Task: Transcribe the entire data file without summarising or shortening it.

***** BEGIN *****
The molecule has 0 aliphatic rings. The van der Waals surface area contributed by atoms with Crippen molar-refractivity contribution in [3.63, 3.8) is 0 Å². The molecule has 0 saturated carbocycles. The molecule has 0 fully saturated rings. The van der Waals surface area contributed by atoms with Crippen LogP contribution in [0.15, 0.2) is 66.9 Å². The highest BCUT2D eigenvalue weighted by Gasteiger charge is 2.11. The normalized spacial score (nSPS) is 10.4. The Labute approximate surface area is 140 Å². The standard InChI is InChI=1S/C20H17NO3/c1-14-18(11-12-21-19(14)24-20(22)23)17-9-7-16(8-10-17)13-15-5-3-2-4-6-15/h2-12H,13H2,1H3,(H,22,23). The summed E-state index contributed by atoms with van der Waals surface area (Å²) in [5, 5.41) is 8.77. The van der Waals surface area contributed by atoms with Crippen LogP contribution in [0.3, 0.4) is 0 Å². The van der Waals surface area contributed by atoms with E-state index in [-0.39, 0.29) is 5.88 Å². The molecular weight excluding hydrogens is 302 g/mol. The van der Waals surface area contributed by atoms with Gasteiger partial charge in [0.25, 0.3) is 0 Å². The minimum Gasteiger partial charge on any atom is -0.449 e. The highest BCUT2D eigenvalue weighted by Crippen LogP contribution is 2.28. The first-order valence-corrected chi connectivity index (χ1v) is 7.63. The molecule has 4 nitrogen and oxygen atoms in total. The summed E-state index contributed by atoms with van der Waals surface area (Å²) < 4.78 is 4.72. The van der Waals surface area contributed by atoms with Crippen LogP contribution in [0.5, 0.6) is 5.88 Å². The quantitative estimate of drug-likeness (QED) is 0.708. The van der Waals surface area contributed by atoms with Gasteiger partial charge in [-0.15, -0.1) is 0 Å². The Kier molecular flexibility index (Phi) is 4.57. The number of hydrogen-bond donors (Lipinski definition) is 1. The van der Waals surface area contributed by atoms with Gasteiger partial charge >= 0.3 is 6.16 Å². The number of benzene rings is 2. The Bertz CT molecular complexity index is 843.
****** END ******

The molecule has 0 aliphatic rings. The van der Waals surface area contributed by atoms with Crippen molar-refractivity contribution in [3.63, 3.8) is 0 Å². The molecule has 0 saturated carbocycles. The molecule has 0 fully saturated rings. The van der Waals surface area contributed by atoms with Crippen LogP contribution in [0.15, 0.2) is 66.9 Å². The highest BCUT2D eigenvalue weighted by Gasteiger charge is 2.11. The normalized spacial score (nSPS) is 10.4. The Labute approximate surface area is 140 Å². The standard InChI is InChI=1S/C20H17NO3/c1-14-18(11-12-21-19(14)24-20(22)23)17-9-7-16(8-10-17)13-15-5-3-2-4-6-15/h2-12H,13H2,1H3,(H,22,23). The summed E-state index contributed by atoms with van der Waals surface area (Å²) in [5, 5.41) is 8.77. The van der Waals surface area contributed by atoms with Crippen LogP contribution in [0.3, 0.4) is 0 Å². The van der Waals surface area contributed by atoms with E-state index in [-0.39, 0.29) is 5.88 Å². The molecular weight excluding hydrogens is 302 g/mol. The van der Waals surface area contributed by atoms with Gasteiger partial charge in [0.25, 0.3) is 0 Å². The minimum Gasteiger partial charge on any atom is -0.449 e. The highest BCUT2D eigenvalue weighted by Crippen LogP contribution is 2.28. The first-order valence-corrected chi connectivity index (χ1v) is 7.63. The molecule has 4 nitrogen and oxygen atoms in total. The summed E-state index contributed by atoms with van der Waals surface area (Å²) < 4.78 is 4.72. The van der Waals surface area contributed by atoms with Crippen LogP contribution in [0.5, 0.6) is 5.88 Å². The quantitative estimate of drug-likeness (QED) is 0.708. The van der Waals surface area contributed by atoms with Gasteiger partial charge in [-0.15, -0.1) is 0 Å². The Kier molecular flexibility index (Phi) is 4.57. The number of hydrogen-bond donors (Lipinski definition) is 1. The van der Waals surface area contributed by atoms with Gasteiger partial charge >= 0.3 is 6.16 Å². The number of benzene rings is 2. The Bertz CT molecular complexity index is 843.